The effort would effectively put the White House on the side of the United Auto Workers.
The White House is seeking to end the United Auto Workers strike against General Motors with an agreement that would reopen an assembly plant in Lordstown, Ohio that GM shut down in March.
The effort, described to POLITICO by two people close to the matter, would effectively put the White House on the side of the UAW. Some 48,000 GM workers went out on strike Monday demanding higher wages, more generous health care benefits and more job security than management has been willing to offer in a new contract.
If the effort is successful, it could boost the president's reelection chances next year in Michigan and Ohio, where his approval rating has been slipping since the two states helped him to victory in 2016. President Donald Trump has tried to woo blue-collar workers by promising a manufacturing revival, but he's criticized union leaders and has a fraught relationship with the automakers. His Justice Department recently opened an antitrust probe into four automakers, not including GM, that are cooperating with California as it tries to bolster clear air rules.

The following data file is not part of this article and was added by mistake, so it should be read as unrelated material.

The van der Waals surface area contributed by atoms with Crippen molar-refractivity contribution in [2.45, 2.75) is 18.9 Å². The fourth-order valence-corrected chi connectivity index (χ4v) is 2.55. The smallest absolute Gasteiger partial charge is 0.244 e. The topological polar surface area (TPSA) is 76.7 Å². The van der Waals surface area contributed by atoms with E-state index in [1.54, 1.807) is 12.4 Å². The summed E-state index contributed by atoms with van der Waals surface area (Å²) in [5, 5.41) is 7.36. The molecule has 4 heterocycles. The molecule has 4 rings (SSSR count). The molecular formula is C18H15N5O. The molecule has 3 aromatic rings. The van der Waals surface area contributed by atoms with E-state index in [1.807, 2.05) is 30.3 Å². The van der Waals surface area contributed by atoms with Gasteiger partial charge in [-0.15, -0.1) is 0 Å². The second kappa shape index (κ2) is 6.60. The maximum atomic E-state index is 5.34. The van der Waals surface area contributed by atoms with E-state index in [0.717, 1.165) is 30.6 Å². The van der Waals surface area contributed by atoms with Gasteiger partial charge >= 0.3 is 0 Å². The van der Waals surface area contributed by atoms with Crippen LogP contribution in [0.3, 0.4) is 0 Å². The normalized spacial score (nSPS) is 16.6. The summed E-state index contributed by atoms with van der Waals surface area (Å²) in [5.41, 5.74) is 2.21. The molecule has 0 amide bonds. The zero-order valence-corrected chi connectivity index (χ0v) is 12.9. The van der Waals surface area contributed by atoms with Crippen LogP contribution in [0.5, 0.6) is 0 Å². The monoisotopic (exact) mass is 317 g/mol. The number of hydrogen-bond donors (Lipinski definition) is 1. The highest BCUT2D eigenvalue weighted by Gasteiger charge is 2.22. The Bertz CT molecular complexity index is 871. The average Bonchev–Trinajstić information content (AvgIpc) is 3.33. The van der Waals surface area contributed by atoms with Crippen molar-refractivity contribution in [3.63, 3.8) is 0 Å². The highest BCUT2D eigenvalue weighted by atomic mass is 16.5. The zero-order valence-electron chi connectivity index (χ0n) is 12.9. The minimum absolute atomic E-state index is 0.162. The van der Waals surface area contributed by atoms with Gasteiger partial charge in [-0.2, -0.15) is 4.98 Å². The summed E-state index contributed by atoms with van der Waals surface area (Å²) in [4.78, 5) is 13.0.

One person close to the matter said National Economic Council Director Larry Kudlow and White House trade and manufacturing adviser Peter Navarro are both involved in the talks. This individual, who was not authorized to speak publicly, cautioned that discussions are still in early stages and that the White House may not be able to broker a deal.
In remarks to reporters Monday at the White House, President Donald Trump said, "Federal mediation is always possible, if that's what they want. Hopefully, they'll be able to work out the GM strike quickly. We don't want General Motors building plants outside of this country."